Let’s say, for example:
- you want to be a dentist, but can’t stand the sight of saliva
- you want to be a veterinarian, but are afraid of animals
- you want to be a teacher, but have crippling stage fright that makes standing up at the front of the classroom impossible.
According to the U of M, these obstacles may not necessarily mean that you’re on the wrong career path. You’re just disabled! And you should get special accommodation so you can avoid doing what other students in those faculties are expected to do for successful completion of their studies.
Personally, I congratulate Dr. Lukács for his integrity in coming forward. It’s very simple. He is correct. His university, and specifically his Dean of Graduate Studies, are stupefyingly wrong. Reasonable accommodation of disability is good. Waiving academic degree requirements is not. Punishing a faculty member for daring to speak out against this (under the guise of a violation of the PhD student’s privacy rights) is even worse.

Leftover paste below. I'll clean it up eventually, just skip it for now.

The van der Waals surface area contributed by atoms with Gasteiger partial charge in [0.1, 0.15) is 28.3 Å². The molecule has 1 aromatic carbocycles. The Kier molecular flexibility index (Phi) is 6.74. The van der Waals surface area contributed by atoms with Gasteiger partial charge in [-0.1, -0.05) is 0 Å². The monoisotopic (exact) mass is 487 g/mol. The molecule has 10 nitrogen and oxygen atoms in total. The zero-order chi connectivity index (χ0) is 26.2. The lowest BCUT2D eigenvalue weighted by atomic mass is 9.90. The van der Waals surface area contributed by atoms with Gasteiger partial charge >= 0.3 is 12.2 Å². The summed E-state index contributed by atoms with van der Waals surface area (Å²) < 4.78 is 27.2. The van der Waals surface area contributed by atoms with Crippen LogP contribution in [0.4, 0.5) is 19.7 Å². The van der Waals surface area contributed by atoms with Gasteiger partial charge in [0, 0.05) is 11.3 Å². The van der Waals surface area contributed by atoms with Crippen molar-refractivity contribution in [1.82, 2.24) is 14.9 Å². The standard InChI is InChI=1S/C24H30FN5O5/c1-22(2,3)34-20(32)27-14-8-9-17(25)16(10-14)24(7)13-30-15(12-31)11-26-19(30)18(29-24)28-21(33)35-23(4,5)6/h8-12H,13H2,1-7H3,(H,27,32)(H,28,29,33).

Degree requirements should not and must not be waived – or what’s the point in having any of them in the first place? That’s what the U of M should be focused on now, instead of their distracting argument attacking Dr. Lukács for publicly challenging their actions.
When asked why he went public with his concerns despite the personal consequences of doing so, Dr. Lukács told me:
“I have read a lot about the adverse impacts (of speaking up) but the truth is that I could no longer cope with putting up with the questionable decisions and pretending that everything was fine. It has reached a point that remaining silent was more difficult than speaking up and facing the consequences. So, in a way, I had no choice but to speak up and do something about it.”